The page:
"Are you the nanny?"
"Is her father dark?"
"Why didn't you have your own kids?"
"How old is their real mom?"
"Isn't adoption really expensive?"
"What country is your daughter from?"
After a decade of being part of the adoption community, joining the ranks after a devastating medical diagnosis, I am quite used to the questions hurled at us by strangers.
I get it. They’re curious. I mean, we are an interesting bunch. Two white parents and four black children.
After adopting our first child, a black baby girl with a full head of curly hair and large, chocolate eyes, I was prone to answer nosy questions. I didn’t want to come off as rude or insecure.
But with each child, each addition to our family, I gained my “sea legs,” and learned that what was most important was protecting my children’s privacy, holding the details of their sacred adoption stories in my heart, rather than spewing them from my mouth to appease another person who approached us to get “the scoop” on how our family came to be.
I am certainly not ashamed of our multiracial family. Each of my children’s adoption stories is beautiful in its own unique way. But those stories are private. And holy. And not for public distribution.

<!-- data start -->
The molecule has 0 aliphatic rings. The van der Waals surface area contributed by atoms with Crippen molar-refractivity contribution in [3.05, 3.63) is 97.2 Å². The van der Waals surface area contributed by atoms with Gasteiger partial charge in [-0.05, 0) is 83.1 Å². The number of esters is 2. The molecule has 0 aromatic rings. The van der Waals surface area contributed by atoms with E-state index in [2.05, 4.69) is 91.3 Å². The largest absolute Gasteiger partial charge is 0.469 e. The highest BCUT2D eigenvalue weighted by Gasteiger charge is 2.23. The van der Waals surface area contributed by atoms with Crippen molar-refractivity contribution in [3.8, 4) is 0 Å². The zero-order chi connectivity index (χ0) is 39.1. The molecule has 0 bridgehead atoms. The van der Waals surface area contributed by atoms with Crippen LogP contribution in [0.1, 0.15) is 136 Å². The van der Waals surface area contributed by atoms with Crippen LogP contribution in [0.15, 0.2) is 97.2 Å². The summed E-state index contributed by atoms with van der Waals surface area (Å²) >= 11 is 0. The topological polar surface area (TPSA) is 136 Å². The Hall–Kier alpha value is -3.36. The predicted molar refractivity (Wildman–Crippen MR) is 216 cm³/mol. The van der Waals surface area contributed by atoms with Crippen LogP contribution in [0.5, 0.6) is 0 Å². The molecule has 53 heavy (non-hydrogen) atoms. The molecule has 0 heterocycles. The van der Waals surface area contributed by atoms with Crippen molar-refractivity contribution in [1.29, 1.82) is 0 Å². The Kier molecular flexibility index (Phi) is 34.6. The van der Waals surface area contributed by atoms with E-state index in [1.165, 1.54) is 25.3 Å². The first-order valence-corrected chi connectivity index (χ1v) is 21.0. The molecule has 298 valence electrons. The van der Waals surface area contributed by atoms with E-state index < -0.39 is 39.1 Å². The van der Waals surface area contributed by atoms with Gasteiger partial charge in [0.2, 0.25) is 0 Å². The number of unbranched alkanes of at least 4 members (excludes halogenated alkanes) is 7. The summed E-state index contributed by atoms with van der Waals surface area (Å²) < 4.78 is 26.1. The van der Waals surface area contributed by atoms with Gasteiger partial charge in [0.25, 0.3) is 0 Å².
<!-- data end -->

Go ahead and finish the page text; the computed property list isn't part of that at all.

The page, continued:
So when we’re approached, which is less and less often now that I look like a deranged mother trying to herd four kids somewhere safely and (hopefully) happily, I no longer hesitate to answer in a way that puts my child first.
Stranger: “Are they real siblings?”
Me: “Well, they aren’t fake siblings.”
Stranger: “What country are they from?”
Me: (giggles) “Missouri.”
Stranger: “How old is their real mom?”
Me: “I’m thirty-six.”
Stranger: "Why didn't you have your own kids?"
Me: "These are my own kids."
My children, who are the four precious souls standing beside me, are always listening and learning. They are listening to how I respond and formulating how they can do the same. And they are learning. They are learning that their mother values them, their birth families, and their stories more than the opinion or need-to-know of a stranger.
Ten years ago, I was a new mom. A new mom to an obviously adopted black baby girl. And today, today I’m an experienced mom, to four obviously adopted black children. The difference? Today I am more certain than ever that the precious children I was chosen to raise are far more important than the curiosity of a person we will never meet or see again.
I have gained my voice. And by doing so, I am empowering my kids to gain theirs, too.
The Hopeful Mom's Guide to Adoption: The Wit and Wisdom You Need for the Journey is available wherever books are sold.
Credit for photo at opening of this post: Emily Dobson Photography. Used with permission.
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